Termination Series:

Making the Decision. Should I Fire My Employee?

This series will go over how a termination decision should be made, how the organization handles problems before making a termination and how to convey the news for a constructive face-to-face termination. There are specific guidelines when terminating because all of these factors will impact strongly on the employee’s perceptions, their consequent motivation to act on their emotion negatively and the way your current employees will view how you handle these and following situations. It’s up to you to make a termination something that is going to aid you and your practice or something that could collapse it.

Of the many responsibilities of managing staff, having to terminate an employee is one of the most troublesome and difficult. Termination is the final step of investment protection, one in which the return on investment is wholly inadequate, justifying the ending of the investment. However difficult, it is part of the job and must be done in as timely and humane a manner as possible.

Making the Decision to Terminate

Deciding to terminate an employee is serious business for all that are involved. Considering the increase in litigation over terminations and the losses incurred by employers who have made unwise decisions, the termination must be based on a reasonably thorough assessment of the employment relationship. After all, that is what is being terminated, not merely the employee or the position.

Work is an investment relationship. However different or lopsided, the employee has invested something in the job and practice, and the practice has invested in the employee. Termination ends that investment. People don’t abandon investments unless the return is unfavorable. Remember, the employee’s investment is more risky (bills to pay; life to support), so he/she will have a hard time understanding why the company’s “investment” is being withdrawn, and this will present a greater challenge to the office manager to communicate.

Basic Guidelines to Be Aware of in Making the Decision to Terminate:

  1. Protected Group: If the employee belongs to a protected group (minority), the likelihood of legal action is increased. Have all your documentation and facts clearly prepared.
  2. Defensible Paper Trail: Make sure that the decision to terminate is backed in writing by specific, detailed documentation.
  3. Risk Potential: Is the law clear or fuzzy regarding the facts of your case? Second opinions from labor lawyers are advised.
  4. Public Image: Can your practice withstand any adverse public exposure through the spreading of the bad news in the community?
  5. Organizational Culpability: A “failed relationship” usually has plenty of blame to spread around. To what extent has the practice “failed” the employee? Does the practice have a clear definition of its responsibilities to marginal or unsatisfactory employees?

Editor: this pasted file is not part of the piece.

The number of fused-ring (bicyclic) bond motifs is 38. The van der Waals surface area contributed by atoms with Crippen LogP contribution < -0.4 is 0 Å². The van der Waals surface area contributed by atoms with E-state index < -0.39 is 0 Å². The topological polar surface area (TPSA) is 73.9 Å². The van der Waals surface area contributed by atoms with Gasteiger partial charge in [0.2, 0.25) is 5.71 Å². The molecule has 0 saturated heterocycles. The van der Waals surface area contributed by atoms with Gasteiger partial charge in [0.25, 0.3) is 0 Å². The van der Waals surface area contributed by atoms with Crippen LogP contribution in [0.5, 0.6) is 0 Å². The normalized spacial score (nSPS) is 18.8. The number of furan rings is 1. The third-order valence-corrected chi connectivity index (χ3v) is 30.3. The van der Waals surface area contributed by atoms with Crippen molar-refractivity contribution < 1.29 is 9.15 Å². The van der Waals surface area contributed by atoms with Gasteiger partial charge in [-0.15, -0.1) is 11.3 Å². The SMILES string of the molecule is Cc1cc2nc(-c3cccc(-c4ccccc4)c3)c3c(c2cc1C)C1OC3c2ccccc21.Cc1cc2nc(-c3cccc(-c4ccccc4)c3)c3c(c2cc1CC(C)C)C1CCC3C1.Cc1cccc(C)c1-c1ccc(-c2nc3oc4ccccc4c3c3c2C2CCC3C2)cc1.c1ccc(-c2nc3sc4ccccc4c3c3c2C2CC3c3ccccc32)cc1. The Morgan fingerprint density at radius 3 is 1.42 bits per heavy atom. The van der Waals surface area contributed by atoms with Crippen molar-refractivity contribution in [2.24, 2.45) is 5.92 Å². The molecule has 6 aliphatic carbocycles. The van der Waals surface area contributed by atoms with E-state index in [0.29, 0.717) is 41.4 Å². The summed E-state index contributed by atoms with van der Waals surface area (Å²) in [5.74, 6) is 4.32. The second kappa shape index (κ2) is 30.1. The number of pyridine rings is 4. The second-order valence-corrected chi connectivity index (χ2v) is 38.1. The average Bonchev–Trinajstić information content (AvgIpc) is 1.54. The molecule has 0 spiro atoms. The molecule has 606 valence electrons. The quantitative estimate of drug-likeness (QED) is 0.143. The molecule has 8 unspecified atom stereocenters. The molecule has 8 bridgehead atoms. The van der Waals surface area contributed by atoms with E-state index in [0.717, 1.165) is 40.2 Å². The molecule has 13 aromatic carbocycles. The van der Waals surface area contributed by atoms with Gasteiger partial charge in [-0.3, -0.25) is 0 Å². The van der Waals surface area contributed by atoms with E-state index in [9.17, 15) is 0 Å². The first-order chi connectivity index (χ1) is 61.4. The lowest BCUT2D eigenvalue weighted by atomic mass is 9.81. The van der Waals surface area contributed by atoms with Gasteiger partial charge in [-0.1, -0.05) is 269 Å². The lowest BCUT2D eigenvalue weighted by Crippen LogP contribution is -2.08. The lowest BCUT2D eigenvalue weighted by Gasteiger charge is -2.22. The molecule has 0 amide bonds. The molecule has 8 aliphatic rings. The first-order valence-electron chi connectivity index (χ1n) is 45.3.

6. Continued Damage Potential: Assuming the employee is not terminated and situation doesn’t improve, can you stand continued “repeat performances?” What is at stake if improvement is not forthcoming?
    1. Remaining Morale: Management credibility is really on the line in termination cases:
      What impact would failing to terminate have on morale?
    2. What impact would terminating have on morale?
  7. Twelve Strangers: How would 12 people completely unfamiliar with you, your practice and the employee judge the termination? With the record you have, would they conclude the action was reasonable?
  8. Consistency: How have similar situations involving other employees been handled? If differently, what differences justified such treatment?
  9. Shooting from the Hip: Are you just trying to get rid of someone that you don’t like or does the evidence justify a dismissal?
  10. Procedural Consistency: Have published guidelines for company disciplinary procedures been followed to the letter up to this point?
  11. Skeletons and Pretext: Sometimes companies try to cover up the “real” reason for termination and offer something that sounds plausible. Cover-ups usually unravel at very inopportune times, like with investigators and judges.
  12. Motivation to Organize: Terminations can impact on seeking representation for employees. Do all the factors guiding your decision and your company’s termination policies provide adequate “protection” against the perception of unfairness?
  13. Receptivity to Help: To what extent has assistance been offered and how has the employee responded? Has he demonstrated willingness to cooperate and improve? Is there evidence?
  14. Influence of Personal/External Difficulties: Are there any off-job problems which, in not being resolved, create or add to on-job performance?
  15. Track Record: Why consider termination now? Does the employee have a history or track record of problems or is this something new?
  16. Undeveloped Potential: Does the employee have potential for success in another job or part of the company? Working for a different supervisor?
  17. Pre-termination Conference: Having followed the pre-termination warning and gotten nowhere, have you talked with the employee and given full hearing to his/her side of the situation? Assuming the stories differ significantly, have you accounted for why the differences exist?

The above are guidelines intended to help you in this area. It is not intended to be, nor is it, legal advice. You should consult an attorney on any specific legal problems that might come up with employee discharge.

 

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